by Sarah Dayan

How to decide whether you should chain or extend CSS classes

Photo by Alexandru Tugui on Unsplash

If you’re building an app or a website that changes often, modular CSS methods solve many issues. Instead of copying your HTML structure in CSS and decorating it, you create consumable libraries of components. This makes projects more scalable and keeps the CSS codebase under control.

CSS modularity relies on composition, which inevitably fattens the HTML. This collateral effect can be a significant deterrent for many people because of the “bloat” it creates.

In this article, we’ll compare two techniques: chaining and extending. We’ll see what they provide and what their shortcomings are so that you can make more informed choices.


Chaining CSS classes means composing the desired look by adding granular modifiers together onto an HTML selector. The composite styles create the final visual outcome. This is the default behavior with most modular CSS methodologies.

Let’s take the following OOCSS code for a button:

.btn {  display: block;  box-shadow: 0 0 5px 0 rgba(0, 0, 0, .2);}.btn-default {  border: 3px solid grey;}.btn-primary {  background: purple; color: white;}

If you were to chain modifiers, your HTML would look like this:

<button class="btn btn-primary">Primary button</button><button class="btn btn-default">Default button</button>

Now let’s do something a bit more complex, this time with BEM (block, element, modifier):

<div class="media-object media-object--reverse media-object--outlined">  <div class="media-object__media">    <img class="media-object__img media-object__img--faded img img--square" src="..." alt="...">  </div>  <div class="media-object__body">...</div></div>

Here we have a lot more interacting classes:

  • The .media-object block has several modifiers (.media-object--reverse and .media-object--outlined).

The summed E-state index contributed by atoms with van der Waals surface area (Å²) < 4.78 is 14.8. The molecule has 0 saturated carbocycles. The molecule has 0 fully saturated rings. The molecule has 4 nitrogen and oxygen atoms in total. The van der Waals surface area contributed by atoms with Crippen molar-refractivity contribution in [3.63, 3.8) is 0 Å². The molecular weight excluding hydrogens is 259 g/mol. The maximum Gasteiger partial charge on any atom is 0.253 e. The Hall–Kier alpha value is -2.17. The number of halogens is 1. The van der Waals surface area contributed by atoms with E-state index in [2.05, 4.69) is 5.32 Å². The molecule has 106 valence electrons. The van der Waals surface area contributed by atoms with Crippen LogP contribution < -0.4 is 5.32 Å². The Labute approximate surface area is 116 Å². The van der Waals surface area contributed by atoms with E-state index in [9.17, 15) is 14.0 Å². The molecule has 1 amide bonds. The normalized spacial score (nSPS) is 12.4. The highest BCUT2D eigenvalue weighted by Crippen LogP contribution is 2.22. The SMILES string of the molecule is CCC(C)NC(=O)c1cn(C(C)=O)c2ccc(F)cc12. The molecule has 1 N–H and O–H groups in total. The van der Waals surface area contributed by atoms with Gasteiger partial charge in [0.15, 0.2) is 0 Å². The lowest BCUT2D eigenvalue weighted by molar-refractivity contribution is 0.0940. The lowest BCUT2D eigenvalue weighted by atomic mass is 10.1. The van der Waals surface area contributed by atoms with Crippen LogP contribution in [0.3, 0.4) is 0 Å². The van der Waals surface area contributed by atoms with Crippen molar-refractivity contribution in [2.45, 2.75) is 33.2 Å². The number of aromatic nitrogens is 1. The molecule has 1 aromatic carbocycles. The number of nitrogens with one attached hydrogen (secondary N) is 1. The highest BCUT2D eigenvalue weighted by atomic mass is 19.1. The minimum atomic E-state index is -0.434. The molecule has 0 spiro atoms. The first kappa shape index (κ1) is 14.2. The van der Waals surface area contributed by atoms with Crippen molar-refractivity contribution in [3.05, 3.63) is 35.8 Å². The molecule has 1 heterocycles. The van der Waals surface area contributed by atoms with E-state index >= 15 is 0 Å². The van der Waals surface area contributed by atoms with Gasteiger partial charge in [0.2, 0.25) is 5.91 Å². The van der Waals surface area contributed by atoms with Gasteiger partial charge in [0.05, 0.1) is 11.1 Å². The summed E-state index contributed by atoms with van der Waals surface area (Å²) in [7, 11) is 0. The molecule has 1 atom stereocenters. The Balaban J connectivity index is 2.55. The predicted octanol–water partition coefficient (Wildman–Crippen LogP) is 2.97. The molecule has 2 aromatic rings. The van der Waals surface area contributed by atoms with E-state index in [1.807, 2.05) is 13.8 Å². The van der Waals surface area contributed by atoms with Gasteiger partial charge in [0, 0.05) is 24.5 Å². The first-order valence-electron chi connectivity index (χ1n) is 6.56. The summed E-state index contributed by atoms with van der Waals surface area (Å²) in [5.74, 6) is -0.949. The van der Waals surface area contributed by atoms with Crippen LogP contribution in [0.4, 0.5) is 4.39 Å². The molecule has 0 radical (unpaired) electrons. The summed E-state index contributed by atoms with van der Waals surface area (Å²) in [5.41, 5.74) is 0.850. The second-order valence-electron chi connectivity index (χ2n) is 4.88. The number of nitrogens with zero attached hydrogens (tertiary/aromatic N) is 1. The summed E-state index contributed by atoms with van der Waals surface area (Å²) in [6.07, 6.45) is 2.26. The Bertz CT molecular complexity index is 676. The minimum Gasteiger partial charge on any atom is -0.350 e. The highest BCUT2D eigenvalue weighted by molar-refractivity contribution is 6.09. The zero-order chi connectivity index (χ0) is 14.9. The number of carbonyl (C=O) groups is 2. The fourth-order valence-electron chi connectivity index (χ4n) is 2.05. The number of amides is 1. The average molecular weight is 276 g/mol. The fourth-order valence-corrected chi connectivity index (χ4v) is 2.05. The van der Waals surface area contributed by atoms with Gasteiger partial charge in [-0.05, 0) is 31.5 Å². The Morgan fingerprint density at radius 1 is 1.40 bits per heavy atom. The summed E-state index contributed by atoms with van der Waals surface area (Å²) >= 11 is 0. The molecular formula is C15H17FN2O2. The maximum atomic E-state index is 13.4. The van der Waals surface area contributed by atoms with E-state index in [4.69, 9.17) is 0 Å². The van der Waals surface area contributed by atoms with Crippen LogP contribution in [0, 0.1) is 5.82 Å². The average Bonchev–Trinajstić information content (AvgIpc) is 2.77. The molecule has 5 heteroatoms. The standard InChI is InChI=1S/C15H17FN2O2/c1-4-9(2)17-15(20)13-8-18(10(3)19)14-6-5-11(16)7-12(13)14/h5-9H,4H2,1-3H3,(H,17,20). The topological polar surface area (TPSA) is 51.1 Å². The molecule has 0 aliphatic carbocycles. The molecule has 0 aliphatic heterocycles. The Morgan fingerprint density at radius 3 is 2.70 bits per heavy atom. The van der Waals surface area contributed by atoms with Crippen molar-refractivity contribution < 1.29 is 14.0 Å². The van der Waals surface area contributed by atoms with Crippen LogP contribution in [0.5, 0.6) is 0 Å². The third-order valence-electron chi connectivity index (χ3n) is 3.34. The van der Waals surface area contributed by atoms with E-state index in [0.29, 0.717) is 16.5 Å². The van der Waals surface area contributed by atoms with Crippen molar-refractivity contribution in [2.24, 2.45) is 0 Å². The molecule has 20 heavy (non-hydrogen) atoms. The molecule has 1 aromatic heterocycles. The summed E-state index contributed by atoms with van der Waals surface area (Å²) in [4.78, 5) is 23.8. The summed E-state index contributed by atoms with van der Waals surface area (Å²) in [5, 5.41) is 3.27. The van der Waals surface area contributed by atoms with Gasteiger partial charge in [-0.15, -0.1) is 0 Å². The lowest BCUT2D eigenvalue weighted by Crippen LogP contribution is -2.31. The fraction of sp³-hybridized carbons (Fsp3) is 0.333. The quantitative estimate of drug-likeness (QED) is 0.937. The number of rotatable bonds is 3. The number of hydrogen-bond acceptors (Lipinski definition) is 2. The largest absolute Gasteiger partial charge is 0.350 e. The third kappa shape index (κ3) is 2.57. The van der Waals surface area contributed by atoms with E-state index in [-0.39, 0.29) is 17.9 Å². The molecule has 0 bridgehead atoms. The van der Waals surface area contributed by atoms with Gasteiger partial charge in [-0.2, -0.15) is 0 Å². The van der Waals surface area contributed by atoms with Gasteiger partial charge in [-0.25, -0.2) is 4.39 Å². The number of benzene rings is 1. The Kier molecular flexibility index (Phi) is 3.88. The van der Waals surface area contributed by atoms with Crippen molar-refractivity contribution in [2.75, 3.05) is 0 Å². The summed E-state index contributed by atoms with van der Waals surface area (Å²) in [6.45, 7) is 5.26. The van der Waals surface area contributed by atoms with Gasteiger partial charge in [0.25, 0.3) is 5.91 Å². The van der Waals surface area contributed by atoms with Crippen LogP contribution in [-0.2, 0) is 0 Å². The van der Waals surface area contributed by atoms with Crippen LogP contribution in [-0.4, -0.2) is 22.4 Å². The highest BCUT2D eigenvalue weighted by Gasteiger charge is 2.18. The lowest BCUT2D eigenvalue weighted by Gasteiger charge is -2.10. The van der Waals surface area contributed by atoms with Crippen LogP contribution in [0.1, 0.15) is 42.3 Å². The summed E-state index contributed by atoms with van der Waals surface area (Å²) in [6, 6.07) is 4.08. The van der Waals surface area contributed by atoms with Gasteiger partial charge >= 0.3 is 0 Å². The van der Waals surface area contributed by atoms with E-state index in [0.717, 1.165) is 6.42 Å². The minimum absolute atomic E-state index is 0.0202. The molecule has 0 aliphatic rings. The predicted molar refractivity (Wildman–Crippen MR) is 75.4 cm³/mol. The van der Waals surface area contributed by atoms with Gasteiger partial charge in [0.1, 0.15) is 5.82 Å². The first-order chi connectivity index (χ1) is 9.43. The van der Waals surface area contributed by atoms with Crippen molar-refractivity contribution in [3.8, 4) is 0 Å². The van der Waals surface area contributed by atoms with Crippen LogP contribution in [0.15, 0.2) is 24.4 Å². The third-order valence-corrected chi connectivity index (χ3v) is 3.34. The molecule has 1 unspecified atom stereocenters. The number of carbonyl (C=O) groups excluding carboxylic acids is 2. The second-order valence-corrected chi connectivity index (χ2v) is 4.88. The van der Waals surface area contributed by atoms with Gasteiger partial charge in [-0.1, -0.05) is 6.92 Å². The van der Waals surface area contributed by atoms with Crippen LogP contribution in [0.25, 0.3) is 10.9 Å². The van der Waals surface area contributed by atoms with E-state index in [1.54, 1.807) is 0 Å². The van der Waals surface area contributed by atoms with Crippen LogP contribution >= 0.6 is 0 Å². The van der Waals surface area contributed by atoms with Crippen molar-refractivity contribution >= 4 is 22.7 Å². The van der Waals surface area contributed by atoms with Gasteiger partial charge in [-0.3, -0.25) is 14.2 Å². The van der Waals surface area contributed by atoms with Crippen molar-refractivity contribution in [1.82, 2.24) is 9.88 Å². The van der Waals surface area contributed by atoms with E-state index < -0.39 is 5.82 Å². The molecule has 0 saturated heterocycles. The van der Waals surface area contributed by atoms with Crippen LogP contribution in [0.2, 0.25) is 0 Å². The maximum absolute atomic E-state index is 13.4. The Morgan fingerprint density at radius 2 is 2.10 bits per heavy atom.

• The .media-object__img element has one modifier (.media-object__img--faded).
  • The .media-object__img element is also an .img block with its own modifier (.img--square).


The top highlight of chaining classes is separate responsibility. It keeps your CSS codebase clean, light, comfortable to read, and non-repetitive. What each class does is crystal clear, and you immediately know what you should use and what you shouldn’t.

It also prevents dead code: since you’re dealing with building blocks, everything is potentially useful. When you remove a component, you only need to remove the HTML.

Separate modifiers are great to represent state. Thus it makes life easier for JavaScript engineers. All they have to do is add and remove classes.

On large projects, this method can save you a lot of time.


One of the most common issues people have with modular CSS is that it creates “class madness” in the HTML. Strictly speaking, this is true.

Design patterns that split responsibilities almost always result in more files and verbose code. CSS is no exception: if you pick a method that’s supposed to make your codebase more maintainable, the counterpart is lengthy HTML files.

Having to type so much code is becoming less and less of a problem these days, as most editors and IDEs offer powerful autocompletion. But now, it’s still more code to write every time you make a new page or compose a new component. Over time, this can induce a feeling of clutter and redundancy that will put off some developers.